Neither Islam4UK nor Al Muhajiroun are serious groups. They are far less significant, for example, than Hizb ut Tahrir, which has the same professed aims - a world ruled by Islam - yet remains legal. Choudary is a clown. His views are cartoonish: with his visions of the flag of Islam flying over Buckingham Palace and Trafalgar Square turned into a popular venue for Saudi-style beheadings, he offers a reductio ad absurdum of radical Islamism. The only proper response - certainly, the proper British response - is to laugh. As a country, we laughed at Hitler, as we laughed at his British wannabe Oswald Mosley. And Choudary is closer to Roderick Spode than he is to Mosley. Another figure he resembles is the Rev Fred Phelps of the Westboro Baptist Church, who shares his belief in the efficacy of hate-filled placards. Phelps and his group were, you may remember, banned from Britain by the lovely Jacqui Smith after they proposed (without really intending to) bringing their "God hates Fags" campaign to the streets of Basingstoke.

The freedom to be obnoxious is not just an unfortunate side-effect of free speech: it is free speech. We seem to have lost sight of that. When people express support for free speech, they often appear to mean that people should be allowed to agree with them. Religious bigots want the freedom to condemn homosexuality but get upset when the BBC broadcasts something that offends their faith. Secular liberals support bans on homophobic speech. The government, at best, believes that freedom of expression should be balanced against other, more fashionable notions like respect and preserving social cohesion. This is dangerous. Banning views does not make them disappear: it merely gives those who hold them the status of martyrs.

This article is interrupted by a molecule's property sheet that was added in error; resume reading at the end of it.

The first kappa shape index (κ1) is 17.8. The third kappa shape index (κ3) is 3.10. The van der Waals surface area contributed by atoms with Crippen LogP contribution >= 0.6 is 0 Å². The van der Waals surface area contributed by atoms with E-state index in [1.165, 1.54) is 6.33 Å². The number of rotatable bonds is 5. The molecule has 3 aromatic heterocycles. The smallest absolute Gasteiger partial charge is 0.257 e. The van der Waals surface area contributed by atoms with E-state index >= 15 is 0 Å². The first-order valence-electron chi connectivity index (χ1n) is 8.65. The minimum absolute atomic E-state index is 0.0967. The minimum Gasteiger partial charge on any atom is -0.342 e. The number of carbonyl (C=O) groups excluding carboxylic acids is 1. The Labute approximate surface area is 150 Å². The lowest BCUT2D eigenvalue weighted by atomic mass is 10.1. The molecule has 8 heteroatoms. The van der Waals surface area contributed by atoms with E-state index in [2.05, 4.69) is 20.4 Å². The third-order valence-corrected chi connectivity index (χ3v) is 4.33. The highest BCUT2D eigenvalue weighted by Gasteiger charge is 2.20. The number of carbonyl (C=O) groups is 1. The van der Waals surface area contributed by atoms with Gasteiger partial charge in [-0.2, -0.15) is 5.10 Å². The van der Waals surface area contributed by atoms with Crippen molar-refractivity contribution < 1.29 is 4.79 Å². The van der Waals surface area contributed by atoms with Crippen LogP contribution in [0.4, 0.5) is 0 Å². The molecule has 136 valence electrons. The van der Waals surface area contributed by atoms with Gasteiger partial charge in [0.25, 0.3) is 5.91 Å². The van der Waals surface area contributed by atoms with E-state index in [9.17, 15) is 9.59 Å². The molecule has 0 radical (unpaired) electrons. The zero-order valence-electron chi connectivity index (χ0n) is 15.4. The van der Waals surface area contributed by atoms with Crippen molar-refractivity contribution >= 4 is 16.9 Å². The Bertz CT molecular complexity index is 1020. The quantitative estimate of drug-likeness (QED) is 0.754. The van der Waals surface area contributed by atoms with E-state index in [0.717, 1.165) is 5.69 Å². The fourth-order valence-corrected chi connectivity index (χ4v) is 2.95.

When the Thatcher government banned Sinn Fein from the airwaves it boosted it credibility, won it widespread sympathy and deflected attention from the murderous IRA campaign in which its leading members were profoundly implicated. And Sinn Fein, unlike Islam4UK, was undoubtedly a mouthpiece for terrorists. By banning Al Muhajiroun and its offshoots, the Home Office appears to be taking Anjem Choudary at his own estimation as a person of substance and influence in the Muslim community. And few doubt that his group will be back in some other guise.

I agree with Peter Tatchell, who said in response to yesterday's convictions:

Just as I defended the right to free speech of the Christian homophobe Harry Hammond, and opposed his conviction in 2002 for insulting the gay community, so I also defend the right of these objectionable Muslim extremists to make their views heard. The best way to respond to these fanatics is expose and refute their hateful, bigoted opinions. Rational argument is more effective and ethical than using an authoritarian law to censor and suppress them.

The quintessential Choudary placard was the one that read "Freedom go to Hell", his group's response to the Danish cartoons and, indeed, to all instances where non-Muslims had exercised their rights to free expression in ways that were uncongenial to his brand of Islam. There would certainly not be much free speech in the Islamic republic he dreams that Britain will one day become. He is not, therefore, in much position to complain that the government wants to stifle his own freedom, though that is precisely what he has been doing all day as he toured the major TV studios. The fact that he is a hypocrite, however, does not mean that he is not correct in pointing out the hypocrisy of those who want to ban him.